15See Dreyfus 2000. Also Dreyfus, H. L.: «Merleau-Ponty and Recent Cognitive Science», in Carman, T. & M. B. N. Hansen (Eds.), The Cambridge companion to Merleau-Ponty. Cambridge: Cambridge University Press, 2005, pp. 129-50; see also Haugeland, J.: «Mind Embodied and Embedded», in Haugeland, J. (Ed.), Having thought: essays in the metaphysics of mind. Cambridge, Mass.: Harvard University Press, 1998.
16In fact, Dreyfus is highly critical of Heidegger’s attempt to derive spatiality from temporality in §70 of Sein und Zeit. See Dreyfus, H. L.: «Heidegger's History of the Being of Equipment», in Dreyfus, H.L. & H. Hall (Eds.), Heidegger: A Critical Reader. Oxford: Blackwell, 1992. p. 182; See also Heidegger, 1962, pp. 418-421.
17Merleau-Ponty, M.: Phenomenology of perception. London: Routledge, 2012.Cited in Dreyfus, 2000, p. 293.
18That is to say that while I may consciously decide to ride my bike to the shop to buy milk, the riding itself will not be characterized by a series of decisions concerning where to place my feet, how to move them, what to attend to on the road etc. See Dreyfus, 2000, p. 294
19Merleau-Ponty 2012, p. 248.
20Dreyfus, 2007a, p. 359
21Merleau-Ponty, 2012, p. 316
22Dreyfus, 2005, p. 137
23Dreyfus, 2000, p. 206
24Dreyfus, H. L.: On the internet. London: Routledge, 2009. p. 19-20.
25Dreyfus, 2007b, p. 358
26Dreyfus & Dreyfus 1986
27Dreyfus, 2005, pp. 131-132
28Dreyfus, 2007a, p. 354
29Dreyfus, 2007b, p. 374
30Dreyfus, 2007a, p. 353
31Ibid. p. 358
32See Dreyfus, H. L.: «Response to Romdenh-Romluc», in Baldwin, T. (Ed.), Reading Merleau-Ponty: on Phenomenology of perception. London: Routledge, 2007. Henceforth Dreyfus 2007c.
33Dreyfus, 2000, p. 302
34See for example his debate with John McDowell in which he warns explicitly against assigning any role to ‘the mental’ in accounts of practical coping (Dreyfus, 2007a, 2007b).
35Incidentally, the difference between my Merleau-Pontyian challenge to Dreyfus and the challenge of McDowell can be seen on directly this point. While there is much to admire in McDowell’s critique of Dreyfus, he remains committed to the idea that it is only language using animals that can be said to know the world. See McDowell, J.: «What Myth?», in Inquiry, 2007, 50(4), 338-351, p. 348. Henceforth McDowell 2007a. Merleau-Ponty, to be sure, draws important parallels between embodiment and language but he would most likely not subscribe to McDowell’s identification of the rational with the conceptual. On Merleau-Ponty’s discussion of the relationship between language and embodiment, see Merleau-Ponty, M.: The prose of the world. Evanston: Northwestern University Press, 1981.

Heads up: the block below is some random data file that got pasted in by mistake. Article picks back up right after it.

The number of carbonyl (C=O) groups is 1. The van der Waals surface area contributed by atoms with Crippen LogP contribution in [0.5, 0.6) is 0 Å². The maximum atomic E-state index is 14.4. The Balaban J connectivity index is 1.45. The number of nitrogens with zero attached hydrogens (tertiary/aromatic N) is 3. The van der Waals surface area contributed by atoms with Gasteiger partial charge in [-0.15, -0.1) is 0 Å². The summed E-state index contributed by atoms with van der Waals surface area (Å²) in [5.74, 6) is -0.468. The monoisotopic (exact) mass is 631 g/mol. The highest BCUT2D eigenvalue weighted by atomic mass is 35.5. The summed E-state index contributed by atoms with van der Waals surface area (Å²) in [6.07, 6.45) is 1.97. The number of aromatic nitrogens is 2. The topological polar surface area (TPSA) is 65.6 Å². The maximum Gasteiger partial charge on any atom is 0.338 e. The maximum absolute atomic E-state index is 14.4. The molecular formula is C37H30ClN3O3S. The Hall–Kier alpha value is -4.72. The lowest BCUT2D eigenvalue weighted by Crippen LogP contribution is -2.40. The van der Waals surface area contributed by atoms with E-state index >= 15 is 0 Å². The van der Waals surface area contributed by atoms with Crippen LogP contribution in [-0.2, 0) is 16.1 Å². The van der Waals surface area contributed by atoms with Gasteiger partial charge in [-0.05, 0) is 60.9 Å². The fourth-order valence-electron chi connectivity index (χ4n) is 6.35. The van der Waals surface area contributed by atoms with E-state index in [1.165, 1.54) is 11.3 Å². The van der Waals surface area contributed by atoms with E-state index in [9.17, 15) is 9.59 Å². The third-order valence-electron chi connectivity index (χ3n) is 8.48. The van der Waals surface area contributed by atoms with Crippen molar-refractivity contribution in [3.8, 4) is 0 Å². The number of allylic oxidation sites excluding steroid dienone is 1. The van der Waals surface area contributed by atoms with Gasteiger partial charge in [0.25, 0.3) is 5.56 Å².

36Merleau-Ponty 2012, p. 132.
37Ibid. p. 127.
38I am thinking here of something like Plato’s image of the chariot driver that must tame the wild energies of the physical. Cf. Phaedrus.
39Dreyfus, 2007a, p. 362
40Merleau-Ponty, M.: The structure of behavior. Pittsburgh, Pa.: Duquesne University Press, 1983. p. 2.
41Although this has been disputed. See Montero, 2010, p. 112.
42This phrase is borrowed from Louis Sass’ characterization of the nature of schizophrenic suffering. See Sass, L. A.: Madness and modernism. New York: BasicBooks, 1992. p. 8.
43Merleau-Ponty, M.: The primacy of perception and other essays on phenomenological psychology, the philosophy of art, history and politics. Evanston: Northwestern University Press, 1964. p. 3-4.
44In relation to this point McDowell’s accusation that Dreyfus violates the principle of parsimony is not without force. See McDowell, J.: «Response to Dreyfus», in Inquiry, 2007, 50(4), 366-370, p. 369. Henceforth McDowell 2007b.
45See Lurija’s fascinating account of the lived significance of brain injury in Lurija, A. R.: The man with a shattered world : a history of a brain wound. Harmondsworth: Penguin Books, 1975.
46Ibid., p. 46; See also Merleau-Ponty, 2012, p. 106
47See for example, Merleau-Ponty’s discussion of habit which, he says, demands that we «rework our notion of understanding and of the body». Merleau-Ponty, 2012, p. 146.
48Dreyfus, 2007a, p. 356
49Dreyfus, 2007b, p. 373
50On this see Csikszentmihalyi, M.: Flow : the psychology of optimal experience. New York: Harper Perennial, 2008; and also Montero 2010.
51A similar point is made by Rodrigo Ribeiro when he questions the tendency to identify expertise with manual skill. His example is that of an architect observationally assessing the placement of tiles on a building. Ribeiro, R.: «Levels of immersion, tacit knowledge and expertise», in Phenomenology and the Cognitive Sciences, (2013 forthcoming).
52This is possibly a little unfair to Dreyfus inasmuch as he is not the only one to focus on such «basic» motoric examples. This point has been taken up recently by Harry Collins when he questions whether examples such as bike-riding should really be used as exhaustive in these contexts. Collins, H. M.: Tacit and explicit knowledge. Chicago: University of Chicago Press, 2010. p. 11.
53See Dreyfus, 2000, p. 296n. The Freeman referred to here is Walter J. Freeman, a neuroscientist colleague of Dreyfus who used dynamical systems theory to counter representationalist claims in neuroscience.